I was delighted to get my Mum's phone call, telling me the news that John Sentamu was to be the new Archbishop of York. Fifteen years earlier I had told her I felt that the speaker I had listened to at Lee Abbey could well be our first black Archbishop- though I did say Canterbury! My guess is that she gave this a usual, "Oh yes", but obviously kept it at the back of her mind. Since then, I have followed his career with interest and prayer, as he moved from Stepney, London to Birmingham, and now to York.
I had travelled the forty miles from home, to Lee Abbey on the North Devon coast, feeling completely broken, after the very public breakdown of my marriage, to someone who was not only a Christian, but serving a Church in a Pastoral capacity. When booking the week-long holiday, I hadn't even heard the name John Sentamu. I soon discovered a man of great humour, intelligence and passion for the Gospel of Jesus Christ.
The son of a Christian headmaster, John recounted stories of God miraculously healing his mother; his path to university where he studied law and became a Barrister; and his imprisonment under Idi Amin's regime. One of my favourites involved buying shoes to go to university. John was undecided whether to have black or brown ones, and embarrassed by the prayers for guidance by John and his Church leader in the middle of the shop, the owner gave them two pairs for the price of one to get rid of them! The story didn't end there, for that evening, they returned and led the shopkeeper to Christ.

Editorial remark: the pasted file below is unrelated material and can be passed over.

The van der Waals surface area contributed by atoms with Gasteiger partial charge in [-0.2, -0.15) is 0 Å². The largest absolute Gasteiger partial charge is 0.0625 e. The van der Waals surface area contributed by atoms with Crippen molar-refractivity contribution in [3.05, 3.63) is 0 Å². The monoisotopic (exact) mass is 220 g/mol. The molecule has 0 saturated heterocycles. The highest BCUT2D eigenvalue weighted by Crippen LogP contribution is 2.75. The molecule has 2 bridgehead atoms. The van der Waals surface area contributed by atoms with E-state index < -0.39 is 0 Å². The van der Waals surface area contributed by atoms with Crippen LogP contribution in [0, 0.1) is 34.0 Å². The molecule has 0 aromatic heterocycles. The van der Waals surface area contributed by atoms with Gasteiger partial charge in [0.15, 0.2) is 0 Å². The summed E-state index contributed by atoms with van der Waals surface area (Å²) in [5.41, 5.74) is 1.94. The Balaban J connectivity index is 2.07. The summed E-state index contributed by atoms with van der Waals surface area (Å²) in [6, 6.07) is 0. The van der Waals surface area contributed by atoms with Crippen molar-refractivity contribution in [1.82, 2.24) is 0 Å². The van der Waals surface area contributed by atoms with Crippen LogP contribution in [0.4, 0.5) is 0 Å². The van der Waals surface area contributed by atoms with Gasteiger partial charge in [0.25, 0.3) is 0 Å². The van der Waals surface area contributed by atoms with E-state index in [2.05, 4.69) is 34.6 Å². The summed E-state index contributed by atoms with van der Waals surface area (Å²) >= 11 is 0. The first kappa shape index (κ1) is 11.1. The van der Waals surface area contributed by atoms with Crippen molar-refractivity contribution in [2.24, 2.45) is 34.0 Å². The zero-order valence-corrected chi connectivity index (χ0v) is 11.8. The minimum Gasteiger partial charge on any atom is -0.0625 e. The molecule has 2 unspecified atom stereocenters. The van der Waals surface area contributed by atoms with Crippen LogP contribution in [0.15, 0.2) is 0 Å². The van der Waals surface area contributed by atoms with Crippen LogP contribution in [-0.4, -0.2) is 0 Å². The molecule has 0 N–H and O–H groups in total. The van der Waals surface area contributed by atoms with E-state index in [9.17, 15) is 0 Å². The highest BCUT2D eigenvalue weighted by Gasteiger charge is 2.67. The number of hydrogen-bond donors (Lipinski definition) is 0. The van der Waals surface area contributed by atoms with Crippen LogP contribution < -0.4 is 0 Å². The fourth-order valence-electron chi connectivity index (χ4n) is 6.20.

Recent reports have reminded me of John Sentamu's gap-toothed smile, his love of the word "actually", his hilarious preaching, and his belief in a God of miracles. I have listened to the Lee Abbey tapes once again, enjoying his rich Ugandan accent. When taking a funeral he apparently always asks God, "Is it today Lord that you want to raise the dead?"
On a personal note, John prayed for me after one service, and the following morning said that in prayer, my face came to mind, with the words "Behold I make all things new". I have clung to those words many times over the fifteen years, and in reality, at times things seemed to get worse not better; BUT God is faithful to every promise, though his methods and time schedule may not be ours. Sometimes the work that God has in mind is so much deeper than we could imagine, and he does not take short cuts or easy options.
Today I am remarried, and training as a Reader (lay preacher) in the Church of England. I support the work of a Christian Healing Centre, and like to write, particularly poetry.
I live in the UK, and attend an evangelical Church of England, where I am training as a Reader, (lay preacher). I support the work of a Christian Healing Centre, and enjoy writing, particularly poetry.
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